• Has the wave of political protests from the UK Riots to Baltimore via Arab spring et al. had any positive impact on art’s conceptualization and progress or has any progress come into being independently of such events and through other linkages?

Bassam El Baroni is an independent curator and a theory teacher at the Dutch Art Institute, Arnhem. He lives in Alexandria, Egypt.


The text by Ahmet Ogut feels like a cautionary tale, as you have pointed out: the artist seems defensive of his not having a self, the activist has a simplistic one of a stable self, and it almost reads as a parable of overeducation, too much sophistication.

You’ve rightly pointed out that scientifically “being no-one” and socially “having to be someone,” are compatible (though not synthesizable) positions. The antifoundationalist argument that is an art world orthodoxy, and which this artist figure allegorizes, was targeted at the racial biologies, gender hierarchies, and the naturalization of class.

There are certain contexts in which the antifoundationalist critique may have power, though I doubt anymore. For example, policies that adversely or positively affect relatively specific groups can be enforced just as strictly based on the idea of constructed, acquired traits, rather than essential, pre-existing ones: professional skills, language fluency, etc. These policies may be racist in effect, though they are culturalist in theory—it’s the problem in the US of colorblindness.

By the same token, though, this critique never precludes strong constructivism. I tend to think of it this way: the self is constructed, but so are chairs, and they serve well. The key for their durability is coherence, or performing consistently over a long period, whether that’s by sitting on the chair in the expected position, or presenting yourself publicly in the expected way. This is the heft of “strategic essentialism,” when it was posited as a solution to the problems of cultural relativism; the problem with Spivak’s phrasing, which describes how certain groups may want to simplify their internal divisions, their hybridities and liquidities, for political gain, is that it is useless without a strong idea of political values and ideals.

The selves that the activist works with are sophisticated in just this way; provisional but durable, targeted, impactful, organized. Festus Okey’s identity is juridically constructed. The other Ahmed Basiony’s identity is also perpetuated by a social context: hence the importance of showing his name in the documentary. You are what you respond to, when people call your name you repeat yourself. There is finally a naiveness to the artist’s approach; a shock to have the ground pulled out from under them, a sneaking realization that the formative moment of their subjectivity isn’t their work but their recognition, “We e-mailed you a few times but haven’t heard back. We wonder if you would be interested in participating in the …” The artist’s problem is that she doesn’t see the emancipatory potential of the call and response.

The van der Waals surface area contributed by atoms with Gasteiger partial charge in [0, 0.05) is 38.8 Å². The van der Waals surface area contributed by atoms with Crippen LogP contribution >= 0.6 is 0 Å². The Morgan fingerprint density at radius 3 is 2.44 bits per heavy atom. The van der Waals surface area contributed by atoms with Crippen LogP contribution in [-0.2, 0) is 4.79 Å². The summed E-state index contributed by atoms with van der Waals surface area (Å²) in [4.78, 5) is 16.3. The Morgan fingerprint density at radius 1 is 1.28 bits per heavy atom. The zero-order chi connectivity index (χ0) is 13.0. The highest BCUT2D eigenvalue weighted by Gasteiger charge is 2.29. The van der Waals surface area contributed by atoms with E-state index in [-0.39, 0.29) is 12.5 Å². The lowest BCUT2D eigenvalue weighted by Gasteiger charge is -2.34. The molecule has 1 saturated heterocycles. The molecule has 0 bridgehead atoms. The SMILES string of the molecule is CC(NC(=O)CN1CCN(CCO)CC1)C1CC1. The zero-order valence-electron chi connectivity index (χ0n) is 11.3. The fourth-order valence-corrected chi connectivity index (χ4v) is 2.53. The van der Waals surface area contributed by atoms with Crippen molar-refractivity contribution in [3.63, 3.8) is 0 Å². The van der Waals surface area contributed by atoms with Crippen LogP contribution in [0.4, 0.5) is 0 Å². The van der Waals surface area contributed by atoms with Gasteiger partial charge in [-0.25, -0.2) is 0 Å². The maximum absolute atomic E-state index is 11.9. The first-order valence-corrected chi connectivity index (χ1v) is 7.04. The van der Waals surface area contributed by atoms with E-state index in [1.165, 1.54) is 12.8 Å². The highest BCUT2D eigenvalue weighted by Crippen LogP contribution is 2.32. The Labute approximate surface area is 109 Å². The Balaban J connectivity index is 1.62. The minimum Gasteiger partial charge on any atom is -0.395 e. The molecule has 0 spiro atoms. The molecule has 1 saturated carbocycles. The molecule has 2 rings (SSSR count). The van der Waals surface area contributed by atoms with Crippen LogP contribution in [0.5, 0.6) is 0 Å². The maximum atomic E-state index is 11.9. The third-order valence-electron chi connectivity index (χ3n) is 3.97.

To do a visual analysis of Arcimboldo’s painting I am reposting the full image here since the format restrictions of the Conversations template requires for the image to be horizontally oriented.

No painting can be said to foreshadow today’s conditions of knowledge production and the mediating role of technology between the networked object and the posthuman subject as much as Guiseppe Arcimboldo’s Librarian (Figure 2). 61 It is based, most likely, on Wolfgang Lazius (1514-1565), a scientist and collector who worked for Ferdinand I, the king of Bohemia and Hungary, as the official historian and director of the Kunstkammer and the imperial library. The painted figure is literally an interface for knowledge. Rather than directly representing its human subject, the painting depicts him as a composite automaton made up of many volumes of books that together form his disjointed figure. He appears out from behind a curtain that perhaps symbolizes the private and public functions of the librarian/archivist. In the place of his eyes there are two keys referring to his access privileges both at the library and at the king’s royal court. The top of the subject’s head is depicted with an open book whose pages are forming a half circle. He appears to be made up of the very books that he is carrying under his arms, which itself is consisted of two large atlases with one containing paper bookmarks as the subject’s fingers. He is simultaneously the interface and the database.


Dear Bassam,

I must first of all confess that the attitude of the artist in the story reminded me constantly of Suhail’s indeterminacy, perhaps an offspring of an -indeterminacy to act-.
The disintegration of the self in relation to disembodied communication is a very popular theme in art, but the narrative for reactionary attitudes far outweighs that of the progressives (if we understand progressive in the same terms, as I am very skeptical of progress as an implied betterment or a sophistication of the current) I feel media is in part the culprit for this, as the role of disembodied communication is far more prominent than progressiveness. It is also in part a generational thing, you know, parents scared that disembodiment is controlling the attention span, intellect, etc of kids. Its usual, and of course, those fears also existed with rock and roll music, novels, movies, etc.

Of course, I have been commenting on great lengths about the great potential the internet brings (and I think it FAR outweighs its caveats) so I won’t bore you with it. What I do think is that projects like the artist’s in the story, inspired by Real Life Events tend to fail because their potentialities are annulled through the metaphorical implicit in contemporary art’s modus operandi.

The commnunalization of riots of course have a tremendous impact on or conceit of the world, but we also have to remember that those very riots are often state programmed in the same cynical manner Wilkings and Osborne described as:

Just remember about the ZunZuneo scandal (well, wasn’t really a scandal…since it was barely reported) when we found out this new Cuban social media was indeed just another desperate political maneuver by the USA to try and overthrow the current government. Those very protests are very often generated by state apparatuses to alleviate other sores. While I do not think it is likely to be the case with the Ferguson riots, Crimea and Syria on the other hand…